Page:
Sunday February 23, 2020
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‘Need for concrete policy against terrorism’

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By Rupesh Dutta

There was urgent need for a concrete policy against terrorism to prevent incidents like Monday’s terror attack in Gurdaspur district of Punjab, former state police chief K.P.S. Gill said, adding that political parties should desist from hyping such attacks.

Gill, 81, who is credited with rooting out militancy in Punjab about two decades back, said India should be firm about its policy concerning Pakistan.

Other security experts IANS spoke to also said that India needs to adopt a tough approach in dealing with its western neighbour.

Gill said tackling terrorism was not child’s play and there was need to take concrete policy measures rather than indulging in rhetoric.

“Politicians should stop giving hype to such attacks and instead get together and formulate a policy to curb terrorism.
Three civilians and four security personnel, including a superintendent of police, were killed early Monday when three heavily-armed terrorists suspected to have infiltrated from Pakistan went on a killing spree in Dinanagar town of Gurdaspur district, shattering two decades of calm in Punjab.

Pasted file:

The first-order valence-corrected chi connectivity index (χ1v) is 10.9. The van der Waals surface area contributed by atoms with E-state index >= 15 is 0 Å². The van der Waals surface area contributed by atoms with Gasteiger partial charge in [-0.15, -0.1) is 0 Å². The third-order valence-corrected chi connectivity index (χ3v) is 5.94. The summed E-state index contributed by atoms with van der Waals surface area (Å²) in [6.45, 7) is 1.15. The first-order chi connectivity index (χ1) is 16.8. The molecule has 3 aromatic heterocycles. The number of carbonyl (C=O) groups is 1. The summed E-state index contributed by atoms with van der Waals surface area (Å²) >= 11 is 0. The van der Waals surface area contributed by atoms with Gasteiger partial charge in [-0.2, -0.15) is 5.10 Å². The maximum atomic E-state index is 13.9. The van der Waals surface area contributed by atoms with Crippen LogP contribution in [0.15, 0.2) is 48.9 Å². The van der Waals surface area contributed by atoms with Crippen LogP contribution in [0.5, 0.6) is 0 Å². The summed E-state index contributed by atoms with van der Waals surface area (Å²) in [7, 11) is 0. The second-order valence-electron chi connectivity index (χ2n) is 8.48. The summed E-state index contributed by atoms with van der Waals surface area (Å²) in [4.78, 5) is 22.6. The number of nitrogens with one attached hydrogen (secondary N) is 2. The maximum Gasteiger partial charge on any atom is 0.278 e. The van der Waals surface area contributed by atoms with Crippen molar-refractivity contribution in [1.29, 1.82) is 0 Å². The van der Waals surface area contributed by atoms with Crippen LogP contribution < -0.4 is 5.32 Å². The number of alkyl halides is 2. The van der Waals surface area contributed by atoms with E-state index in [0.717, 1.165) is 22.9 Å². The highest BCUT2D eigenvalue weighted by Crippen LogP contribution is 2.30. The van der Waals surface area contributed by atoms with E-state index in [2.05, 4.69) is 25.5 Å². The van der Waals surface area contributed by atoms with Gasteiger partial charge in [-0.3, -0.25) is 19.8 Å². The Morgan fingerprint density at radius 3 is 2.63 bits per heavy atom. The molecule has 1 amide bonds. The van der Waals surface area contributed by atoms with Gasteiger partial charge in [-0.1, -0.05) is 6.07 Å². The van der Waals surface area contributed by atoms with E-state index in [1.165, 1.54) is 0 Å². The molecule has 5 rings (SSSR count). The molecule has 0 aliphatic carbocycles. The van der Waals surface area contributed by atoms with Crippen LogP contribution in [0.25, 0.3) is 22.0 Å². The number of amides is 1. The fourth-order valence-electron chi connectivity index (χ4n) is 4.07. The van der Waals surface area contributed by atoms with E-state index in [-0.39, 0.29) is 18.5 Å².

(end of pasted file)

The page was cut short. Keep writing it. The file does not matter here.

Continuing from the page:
All three attackers were killed after an 11-hour gun battle.

Gill said the attack did not signal that Khalistani groups were trying to revive militancy in Punjab.

However, he said there were still a lot of pockets in Punjab and its borders with Pakistan where people harboured pro-Khalistan ideology.

He said such thinking needs to be rooted out before tackling the menace beyond Indian borders. Gill said it was disappointing to see political leaders creating “media-hype” after a major terror strike.